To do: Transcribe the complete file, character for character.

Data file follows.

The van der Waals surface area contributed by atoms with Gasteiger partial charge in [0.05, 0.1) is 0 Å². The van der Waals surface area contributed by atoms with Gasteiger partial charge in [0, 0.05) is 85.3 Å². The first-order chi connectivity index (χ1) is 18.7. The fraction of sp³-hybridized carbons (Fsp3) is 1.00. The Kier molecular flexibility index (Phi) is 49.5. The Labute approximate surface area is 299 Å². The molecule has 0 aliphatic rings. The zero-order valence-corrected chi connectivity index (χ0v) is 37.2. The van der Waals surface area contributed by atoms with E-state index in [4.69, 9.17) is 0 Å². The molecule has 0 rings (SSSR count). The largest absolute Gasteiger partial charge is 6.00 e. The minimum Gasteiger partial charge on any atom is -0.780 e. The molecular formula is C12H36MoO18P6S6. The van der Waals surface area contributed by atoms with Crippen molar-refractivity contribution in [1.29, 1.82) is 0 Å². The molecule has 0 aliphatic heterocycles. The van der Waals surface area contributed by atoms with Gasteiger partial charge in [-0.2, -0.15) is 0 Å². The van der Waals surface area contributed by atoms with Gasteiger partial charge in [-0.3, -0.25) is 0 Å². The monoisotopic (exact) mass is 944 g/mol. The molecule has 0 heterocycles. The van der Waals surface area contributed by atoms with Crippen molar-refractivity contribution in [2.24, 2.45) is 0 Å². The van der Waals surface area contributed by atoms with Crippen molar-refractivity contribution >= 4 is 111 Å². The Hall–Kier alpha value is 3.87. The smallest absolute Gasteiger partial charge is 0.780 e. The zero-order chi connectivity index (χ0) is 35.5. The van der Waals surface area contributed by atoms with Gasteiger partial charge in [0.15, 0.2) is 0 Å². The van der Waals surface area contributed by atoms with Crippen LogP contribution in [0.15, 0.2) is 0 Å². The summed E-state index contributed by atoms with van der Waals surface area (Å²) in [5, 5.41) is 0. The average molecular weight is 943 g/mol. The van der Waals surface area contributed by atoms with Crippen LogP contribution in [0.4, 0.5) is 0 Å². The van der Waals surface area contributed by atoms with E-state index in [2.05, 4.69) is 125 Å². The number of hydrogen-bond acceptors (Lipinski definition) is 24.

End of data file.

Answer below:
The van der Waals surface area contributed by atoms with Gasteiger partial charge in [0.05, 0.1) is 0 Å². The van der Waals surface area contributed by atoms with Gasteiger partial charge in [0, 0.05) is 85.3 Å². The first-order chi connectivity index (χ1) is 18.7. The fraction of sp³-hybridized carbons (Fsp3) is 1.00. The Kier molecular flexibility index (Phi) is 49.5. The Labute approximate surface area is 299 Å². The molecule has 0 aliphatic rings. The zero-order valence-corrected chi connectivity index (χ0v) is 37.2. The van der Waals surface area contributed by atoms with E-state index in [4.69, 9.17) is 0 Å². The molecule has 0 rings (SSSR count). The largest absolute Gasteiger partial charge is 6.00 e. The minimum Gasteiger partial charge on any atom is -0.780 e. The molecular formula is C12H36MoO18P6S6. The van der Waals surface area contributed by atoms with Crippen molar-refractivity contribution in [1.29, 1.82) is 0 Å². The molecule has 0 aliphatic heterocycles. The van der Waals surface area contributed by atoms with Gasteiger partial charge in [-0.2, -0.15) is 0 Å². The van der Waals surface area contributed by atoms with Gasteiger partial charge in [-0.3, -0.25) is 0 Å². The monoisotopic (exact) mass is 944 g/mol. The molecule has 0 heterocycles. The van der Waals surface area contributed by atoms with Crippen molar-refractivity contribution in [2.24, 2.45) is 0 Å². The van der Waals surface area contributed by atoms with Crippen molar-refractivity contribution >= 4 is 111 Å². The Hall–Kier alpha value is 3.87. The smallest absolute Gasteiger partial charge is 0.780 e. The zero-order chi connectivity index (χ0) is 35.5. The van der Waals surface area contributed by atoms with Gasteiger partial charge in [0.15, 0.2) is 0 Å². The van der Waals surface area contributed by atoms with Crippen LogP contribution in [0.15, 0.2) is 0 Å². The summed E-state index contributed by atoms with van der Waals surface area (Å²) in [5, 5.41) is 0. The average molecular weight is 943 g/mol. The van der Waals surface area contributed by atoms with Crippen LogP contribution in [0.4, 0.5) is 0 Å². The van der Waals surface area contributed by atoms with E-state index in [2.05, 4.69) is 125 Å². The number of hydrogen-bond acceptors (Lipinski definition) is 24.